Thursday, September 9, 2010

A Hypothesis on Poverty

I recently read a paper for class entitled "Destitution and the Poverty of its Politics—With Special Reference to South Asia" by Barbara Harriss-White. Harriss-White analyzes destitition, the state of the poorest of the poor, and finds that it encompasses three aspects: first, "having nothing"—that is, old-fashioned economic poverty, or lack of access and control over assets; second, "being nothing"—having no political rights, being marginalized and outcast; and lastly, "being wrong"—having the law work against you.

As an economist, I was used to thinking of extreme poverty in terms of the first aspect, material deprivation. But these latter two caught my eye. The paper made me realize that true destitution (far beyond ordinary relative poverty) is not just an economic process, but also a social and political one; that is, market processes alone aren't enough to drive people to destitution—it takes people actively excluding others for such a dire situation to exist. As Harriss-White puts it:
Destitution is a process in political economy. It is not simply that the technical requirements for labor processes require some kinds of bodies to be denied access [...] It is not simply that revenue for social sector spending is simultaneously squeezed, and thus eligibility for social protection by the state will need to be restricted (Russell and Malhotra, 2001). It is also that the exclusion of people from exploitation is culturally legitimated; society actively allows oppressive practice and, it is argued here, the state is often complicit in this process.
If she's right, if societies do truly actively allow and legitimate exclusion, then why do they do it? My hypothesis is that it is a culturally evolved way of dealing with overpopulation: societies that have exceeded their carrying capacity exclude groups of people to preserve scarce resources. If the carrying capacity can only support 70% of the population, the social norms evolve to exclude the other 30% from competition.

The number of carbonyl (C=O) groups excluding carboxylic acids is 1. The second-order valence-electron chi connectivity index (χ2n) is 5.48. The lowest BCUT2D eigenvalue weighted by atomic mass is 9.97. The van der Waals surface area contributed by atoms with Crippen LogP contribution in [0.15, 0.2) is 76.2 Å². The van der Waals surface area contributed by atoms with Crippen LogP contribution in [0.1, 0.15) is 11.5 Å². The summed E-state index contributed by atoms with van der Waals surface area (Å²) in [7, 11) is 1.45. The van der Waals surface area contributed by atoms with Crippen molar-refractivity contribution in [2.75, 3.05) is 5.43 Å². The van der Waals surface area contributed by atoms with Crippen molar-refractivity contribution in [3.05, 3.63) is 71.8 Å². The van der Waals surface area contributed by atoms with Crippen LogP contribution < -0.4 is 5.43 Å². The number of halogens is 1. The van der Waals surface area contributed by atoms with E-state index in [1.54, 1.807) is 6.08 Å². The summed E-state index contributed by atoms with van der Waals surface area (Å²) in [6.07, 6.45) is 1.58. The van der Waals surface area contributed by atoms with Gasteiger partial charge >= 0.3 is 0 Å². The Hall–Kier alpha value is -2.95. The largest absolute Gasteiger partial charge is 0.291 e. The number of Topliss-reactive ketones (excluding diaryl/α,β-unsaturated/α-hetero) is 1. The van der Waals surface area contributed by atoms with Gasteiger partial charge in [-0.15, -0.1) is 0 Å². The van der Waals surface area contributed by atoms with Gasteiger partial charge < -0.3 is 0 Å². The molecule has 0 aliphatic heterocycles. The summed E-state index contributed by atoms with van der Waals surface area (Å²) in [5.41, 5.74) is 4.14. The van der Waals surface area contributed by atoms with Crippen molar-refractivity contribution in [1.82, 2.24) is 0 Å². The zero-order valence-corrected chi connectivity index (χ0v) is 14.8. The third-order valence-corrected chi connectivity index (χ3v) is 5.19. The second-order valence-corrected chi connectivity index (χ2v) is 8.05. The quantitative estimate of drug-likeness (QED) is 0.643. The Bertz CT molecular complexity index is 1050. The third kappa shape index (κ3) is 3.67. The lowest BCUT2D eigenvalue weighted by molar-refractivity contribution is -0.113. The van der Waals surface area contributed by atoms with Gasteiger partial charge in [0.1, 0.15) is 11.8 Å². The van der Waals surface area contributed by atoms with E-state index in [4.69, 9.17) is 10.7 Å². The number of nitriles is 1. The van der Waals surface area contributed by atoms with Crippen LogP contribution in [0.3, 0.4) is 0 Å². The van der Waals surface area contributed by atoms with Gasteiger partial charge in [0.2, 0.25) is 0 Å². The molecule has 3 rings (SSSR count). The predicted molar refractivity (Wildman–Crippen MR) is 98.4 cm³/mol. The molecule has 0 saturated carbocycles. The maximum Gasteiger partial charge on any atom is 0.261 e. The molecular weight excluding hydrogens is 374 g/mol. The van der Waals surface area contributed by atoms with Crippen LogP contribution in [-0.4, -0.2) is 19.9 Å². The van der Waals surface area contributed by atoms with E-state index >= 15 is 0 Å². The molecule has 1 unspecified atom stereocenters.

The people who engage in exclusion obviously do not think in those terms. They think of morality, or personal responsibility, or not having to deal with addicts, or the "unclean." But these tensions only manifest themselves and get worse when people are pressed. I suspect that as societies become wealthier, they become more willing to include formally marginalized peoples, simply because they can afford to; the pretexts formerly used to legitimize the exclusion lose support, lose importance, and slowly drop away.

[The biggest problem with the hypothesis is figuring out what "overpopulation" means. How do we distinguish between "overpopulated" societies and those that are merely very crowded? What standard of living does each person in the society "need"? By whose standards?]

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